Now, Regina is still cryptic with Aaron, but it’s because she has a secret she doesn’t want him to discover, and also because she is deliberately turned against him by a third party with his own agenda.

The pair still argues and banters, and I was even able to keep some of the same dialogue. But the context and motivation is different, making her less of a brat, and more of a scared kid.

 

Change #5: Where the Wind Takes You

My first idea for Regina’s story was to have it take place exclusively in Birobidzhan. The little-known history of the place, as well as the paranoid atmosphere—anyone could be arrested at any moment, everyone was always spying on their neighbors, loyalties were constantly shifting, and what was politically safe to say one day could, overnight, become treason—seemed ripe for gripping narrative possibilities.

But then, I decided to up the stakes. Historical fiction, especially featuring Jewish characters, has plundered every aspect of the Holocaust. There isn’t nearly as much written about what was happening at the same time in the Soviet Union.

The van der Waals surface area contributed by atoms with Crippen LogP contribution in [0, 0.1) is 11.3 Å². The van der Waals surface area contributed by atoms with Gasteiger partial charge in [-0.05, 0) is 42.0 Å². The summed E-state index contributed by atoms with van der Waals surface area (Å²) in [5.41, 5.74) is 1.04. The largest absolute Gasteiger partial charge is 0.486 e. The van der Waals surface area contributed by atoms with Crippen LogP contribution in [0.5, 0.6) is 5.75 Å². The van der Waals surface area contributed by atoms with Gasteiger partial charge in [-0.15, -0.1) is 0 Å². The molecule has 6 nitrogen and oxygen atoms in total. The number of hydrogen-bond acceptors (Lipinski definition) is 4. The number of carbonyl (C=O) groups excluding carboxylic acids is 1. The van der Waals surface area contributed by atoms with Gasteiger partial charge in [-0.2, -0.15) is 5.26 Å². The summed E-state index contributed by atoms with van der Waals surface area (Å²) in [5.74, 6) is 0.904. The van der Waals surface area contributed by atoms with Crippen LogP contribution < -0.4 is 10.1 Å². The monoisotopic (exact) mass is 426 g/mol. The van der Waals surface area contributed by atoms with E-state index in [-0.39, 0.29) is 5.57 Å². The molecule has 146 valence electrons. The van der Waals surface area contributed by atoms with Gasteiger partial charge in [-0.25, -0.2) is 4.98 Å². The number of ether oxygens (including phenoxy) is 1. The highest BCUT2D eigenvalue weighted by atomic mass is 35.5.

The USSR lost over 24 million people in their “Great Patriotic War,” roughly half of them military, the other half civilian. The Russians then—as now—fight by throwing bodies at the enemy, treating them as disposable. And then there were the Nazi prisoner of war camps. Western powers were signatories to the Geneva convention. The Soviets were not. Even when they were kept in the same camp, American soldiers were treated much better than Soviet ones. (There’s a reason there were no Soviet prisoners having a goofy, fun time in Hogan’s Heroes.)